face masks

New Jersey City Council Votes Against Fining People $250 for Not Wearing a Mask

In a survey sent out to residents, more than half approved of the penalty, with the majority saying not only would they feel safer with the requirement, but it would also make others more likely to wear a face mask

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While COVID-19 cases may be under control in one New Jersey City, the majority of its residents still want hefty fines coming to those who are caught not wearing a mask in public places but that's not going to happen.

The Hoboken City Council voted Wednesday against a $250 fine on those caught without the protective facewear in situations where social distancing can't be maintained. The decision was three in favor and six against the proposal.

Mayor Ravi Bhalla said it has been tried in some communities on Cape Cod.

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"If you don't have a face mask on, you automatically get a $300 fine, and from what I hear they have virtually 100 percent compliance, everyone has a mask on" Bhalla said of the measure implemented in the coastal summer vacation town of Chatham. According to the Boston Herald, the town hadn't handed out any fines for violations as of Aug. 5, opting instead for warnings.

Hoboken sent out a survey to residents, asking them how they felt about possibly imposing fines. The city received 3,661 responses between Monday and Tuesday, with more than half (51 percent) approving of a penalty and 40 percent against it.

The survey found that 70 percent of the "high risk" population, including seniors and those with underlying medical conditions, would feel safer or much sager if the city instituted a mask fine.

Additionally, 62 percent of those who responded to the survey indicated that a $250 would make other people more likely to wear masks. Meanwhile, 37 percent indicated that the fine would make them more likely to wear a face mask outdoors.

Additional findings from the survey include:

  • 89% of residents said they agreed or strongly agreed that face masks help prevent the spread of COVID-19, with 11% not sure or disagreed with the claim;
  • 64% of residents said they wore a face mask all or most of the time outdoors, 25% of residents said they wore a face mask some of the time outdoors and 11% of residents said they hardly ever or never wore face masks outdoors;
  • 66% of residents said they would feel safer or much safer if more people were wearing face masks, while 26% disagreed or strongly disagreed with the statement that they'd feel safer if more people were wearing masks and 8% not sure;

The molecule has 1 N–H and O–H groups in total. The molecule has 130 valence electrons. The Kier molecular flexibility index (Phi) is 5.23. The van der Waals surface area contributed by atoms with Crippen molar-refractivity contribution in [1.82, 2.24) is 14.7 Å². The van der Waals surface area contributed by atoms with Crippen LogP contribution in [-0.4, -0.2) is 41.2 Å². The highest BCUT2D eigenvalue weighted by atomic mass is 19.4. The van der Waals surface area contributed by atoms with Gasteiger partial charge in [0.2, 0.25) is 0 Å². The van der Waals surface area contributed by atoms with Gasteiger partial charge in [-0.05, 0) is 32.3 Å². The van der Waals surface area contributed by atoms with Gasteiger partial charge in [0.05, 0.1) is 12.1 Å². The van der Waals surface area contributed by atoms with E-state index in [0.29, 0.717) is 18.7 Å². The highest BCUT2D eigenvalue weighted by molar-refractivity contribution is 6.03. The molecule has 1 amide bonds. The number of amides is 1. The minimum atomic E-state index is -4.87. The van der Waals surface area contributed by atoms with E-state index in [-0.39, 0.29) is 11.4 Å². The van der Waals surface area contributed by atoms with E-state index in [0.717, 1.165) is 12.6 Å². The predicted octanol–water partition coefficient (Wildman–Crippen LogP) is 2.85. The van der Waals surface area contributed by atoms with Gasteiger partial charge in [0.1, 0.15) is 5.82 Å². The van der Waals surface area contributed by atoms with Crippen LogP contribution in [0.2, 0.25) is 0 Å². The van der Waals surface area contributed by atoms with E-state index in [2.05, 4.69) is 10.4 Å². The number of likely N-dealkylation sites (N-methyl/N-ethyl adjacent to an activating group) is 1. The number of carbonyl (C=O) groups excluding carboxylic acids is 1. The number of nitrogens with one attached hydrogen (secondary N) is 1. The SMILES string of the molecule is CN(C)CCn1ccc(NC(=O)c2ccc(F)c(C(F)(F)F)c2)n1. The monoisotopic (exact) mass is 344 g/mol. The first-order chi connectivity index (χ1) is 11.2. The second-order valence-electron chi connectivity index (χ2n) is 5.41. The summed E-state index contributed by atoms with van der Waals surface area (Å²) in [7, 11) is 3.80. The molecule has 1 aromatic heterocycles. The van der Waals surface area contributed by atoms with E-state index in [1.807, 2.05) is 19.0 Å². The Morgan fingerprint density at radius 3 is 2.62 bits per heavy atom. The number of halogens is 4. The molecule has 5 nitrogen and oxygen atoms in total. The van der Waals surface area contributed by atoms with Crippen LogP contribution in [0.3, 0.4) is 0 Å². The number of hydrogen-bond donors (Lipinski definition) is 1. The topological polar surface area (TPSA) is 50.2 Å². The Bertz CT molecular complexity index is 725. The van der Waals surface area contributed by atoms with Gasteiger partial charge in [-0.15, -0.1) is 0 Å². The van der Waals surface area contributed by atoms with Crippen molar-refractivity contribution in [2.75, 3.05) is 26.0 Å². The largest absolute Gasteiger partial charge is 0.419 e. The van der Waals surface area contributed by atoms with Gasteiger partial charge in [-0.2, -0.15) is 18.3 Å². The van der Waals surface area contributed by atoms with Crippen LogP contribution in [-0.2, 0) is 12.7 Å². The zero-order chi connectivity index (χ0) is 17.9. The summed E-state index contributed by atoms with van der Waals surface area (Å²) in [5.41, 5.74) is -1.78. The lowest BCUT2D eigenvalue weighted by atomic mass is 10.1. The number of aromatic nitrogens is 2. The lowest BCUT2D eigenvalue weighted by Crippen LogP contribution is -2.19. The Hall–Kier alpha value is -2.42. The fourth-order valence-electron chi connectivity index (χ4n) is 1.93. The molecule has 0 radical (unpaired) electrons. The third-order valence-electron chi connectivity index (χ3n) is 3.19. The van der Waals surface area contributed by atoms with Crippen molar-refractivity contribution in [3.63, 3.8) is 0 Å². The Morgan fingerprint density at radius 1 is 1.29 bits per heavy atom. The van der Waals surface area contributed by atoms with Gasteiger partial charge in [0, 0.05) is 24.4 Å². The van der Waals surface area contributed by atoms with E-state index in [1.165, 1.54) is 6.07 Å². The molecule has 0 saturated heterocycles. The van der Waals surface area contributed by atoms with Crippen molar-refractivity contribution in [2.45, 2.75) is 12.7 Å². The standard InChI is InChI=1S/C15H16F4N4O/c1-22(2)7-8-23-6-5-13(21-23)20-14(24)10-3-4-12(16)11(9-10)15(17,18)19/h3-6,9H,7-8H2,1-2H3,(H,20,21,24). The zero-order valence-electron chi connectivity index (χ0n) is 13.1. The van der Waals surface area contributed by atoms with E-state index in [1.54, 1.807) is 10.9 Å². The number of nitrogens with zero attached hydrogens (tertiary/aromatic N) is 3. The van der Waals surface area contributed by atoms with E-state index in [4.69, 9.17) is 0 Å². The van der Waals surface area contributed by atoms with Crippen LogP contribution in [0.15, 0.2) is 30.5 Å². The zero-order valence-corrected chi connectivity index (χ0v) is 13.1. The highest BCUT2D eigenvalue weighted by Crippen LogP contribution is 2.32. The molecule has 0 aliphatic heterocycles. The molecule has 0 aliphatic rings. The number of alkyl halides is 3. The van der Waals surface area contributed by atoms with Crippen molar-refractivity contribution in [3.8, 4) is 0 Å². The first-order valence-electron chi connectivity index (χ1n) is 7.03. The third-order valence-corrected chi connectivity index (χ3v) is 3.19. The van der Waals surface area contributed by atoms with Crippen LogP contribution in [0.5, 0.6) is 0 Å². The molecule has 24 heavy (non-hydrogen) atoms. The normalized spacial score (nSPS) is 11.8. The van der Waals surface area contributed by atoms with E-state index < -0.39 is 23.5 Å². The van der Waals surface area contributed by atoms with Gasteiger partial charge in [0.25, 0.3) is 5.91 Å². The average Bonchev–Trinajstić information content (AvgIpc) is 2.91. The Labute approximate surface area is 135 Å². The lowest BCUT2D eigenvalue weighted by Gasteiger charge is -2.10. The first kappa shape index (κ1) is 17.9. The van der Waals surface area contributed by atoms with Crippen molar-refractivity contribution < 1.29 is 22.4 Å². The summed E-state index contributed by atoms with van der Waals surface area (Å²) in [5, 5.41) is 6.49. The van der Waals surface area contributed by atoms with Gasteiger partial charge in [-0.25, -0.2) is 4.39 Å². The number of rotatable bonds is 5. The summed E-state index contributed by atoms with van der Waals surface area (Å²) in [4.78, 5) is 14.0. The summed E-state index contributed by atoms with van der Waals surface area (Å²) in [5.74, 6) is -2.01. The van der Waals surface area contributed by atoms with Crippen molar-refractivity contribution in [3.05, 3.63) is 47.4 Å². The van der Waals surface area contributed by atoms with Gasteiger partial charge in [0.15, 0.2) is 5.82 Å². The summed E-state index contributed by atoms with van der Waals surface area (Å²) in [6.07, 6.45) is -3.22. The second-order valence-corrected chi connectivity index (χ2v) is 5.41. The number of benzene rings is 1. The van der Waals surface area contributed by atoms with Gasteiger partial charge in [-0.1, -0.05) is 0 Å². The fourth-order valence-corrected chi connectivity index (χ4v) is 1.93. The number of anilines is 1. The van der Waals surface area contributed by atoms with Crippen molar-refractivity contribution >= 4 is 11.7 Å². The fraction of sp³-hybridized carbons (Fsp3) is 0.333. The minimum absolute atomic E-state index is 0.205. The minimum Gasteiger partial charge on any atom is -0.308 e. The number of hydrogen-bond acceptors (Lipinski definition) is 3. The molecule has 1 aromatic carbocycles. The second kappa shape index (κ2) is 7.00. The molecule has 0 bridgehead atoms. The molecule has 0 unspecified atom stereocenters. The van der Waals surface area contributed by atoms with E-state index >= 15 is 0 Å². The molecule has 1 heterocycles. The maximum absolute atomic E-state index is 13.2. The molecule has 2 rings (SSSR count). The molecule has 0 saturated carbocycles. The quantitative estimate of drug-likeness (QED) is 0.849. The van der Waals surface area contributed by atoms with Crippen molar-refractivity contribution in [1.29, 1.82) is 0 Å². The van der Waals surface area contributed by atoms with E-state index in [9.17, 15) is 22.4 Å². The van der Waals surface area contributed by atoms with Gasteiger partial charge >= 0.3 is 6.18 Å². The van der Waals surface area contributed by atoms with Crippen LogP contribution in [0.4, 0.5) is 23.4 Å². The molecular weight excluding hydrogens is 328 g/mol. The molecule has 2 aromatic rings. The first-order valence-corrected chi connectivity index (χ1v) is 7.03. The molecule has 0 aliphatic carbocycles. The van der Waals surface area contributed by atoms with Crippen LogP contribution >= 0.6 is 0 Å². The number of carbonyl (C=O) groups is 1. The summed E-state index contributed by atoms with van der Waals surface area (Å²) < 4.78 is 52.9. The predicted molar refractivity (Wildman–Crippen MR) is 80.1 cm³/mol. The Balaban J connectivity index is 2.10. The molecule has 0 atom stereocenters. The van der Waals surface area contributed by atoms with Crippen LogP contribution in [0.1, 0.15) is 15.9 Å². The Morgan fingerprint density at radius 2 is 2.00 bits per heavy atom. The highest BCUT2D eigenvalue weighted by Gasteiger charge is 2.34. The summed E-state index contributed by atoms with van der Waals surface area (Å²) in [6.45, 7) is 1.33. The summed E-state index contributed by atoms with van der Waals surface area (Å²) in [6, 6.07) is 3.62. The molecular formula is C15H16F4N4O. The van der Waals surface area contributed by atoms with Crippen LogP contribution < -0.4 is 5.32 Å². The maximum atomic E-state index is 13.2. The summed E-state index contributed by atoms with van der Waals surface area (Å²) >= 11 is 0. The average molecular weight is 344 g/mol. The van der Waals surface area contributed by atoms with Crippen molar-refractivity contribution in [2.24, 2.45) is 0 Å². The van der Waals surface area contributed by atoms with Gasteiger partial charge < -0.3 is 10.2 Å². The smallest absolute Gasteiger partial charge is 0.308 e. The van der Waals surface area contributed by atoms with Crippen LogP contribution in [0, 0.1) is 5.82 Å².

• 15% of respondents (549 total) indicated they were in the at-risk category identified by the Center for Disease Control and Prevention, including seniors and those with serious underlying medical conditions;
  • 70% of the at-risk population said they would feel safer or much safer if a $250 fine was instituted, while 26% of the at-risk population said they wouldn't feel safer or wouldn't feel safer at all;
  • 51% agree or strongly agree with a fine of $250 for not wearing a face mask when social distancing is not possible, with 41% disagreeing or strongly disagreeing, and 8% not sure;
  • 37% of residents agreed or strongly agreed with the statement that a potential $250 fine would make them more likely to wear a face mask, with 39% of those answering saying they already wore face masks and 19% disagreeing or strongly disagreeing;
  • 62% of residents agreed or strongly agreed with the statement that a potential $250 fine would make others more likely to wear a face masks, with 22% disagreeing or strongly disagreeing, and 16% not sure;
  • 35% of respondents indicated support for the fine amount as $250, with 30% supporting a fine between $24 and $249, and 29% not supporting any fine amount;

But for some, it's not so clear cut. One resident cited cost of living as a reason why it isn't a great idea.

"Even though it sounds great to scare people into doing it, Hoboken itself is already pricey with rents and payments of property taxes," said Megan Hunt.

Bhalla said that while there are not a lot of cases currently, he fears a second wave could be coming as school goes back into session and flu season arrives.

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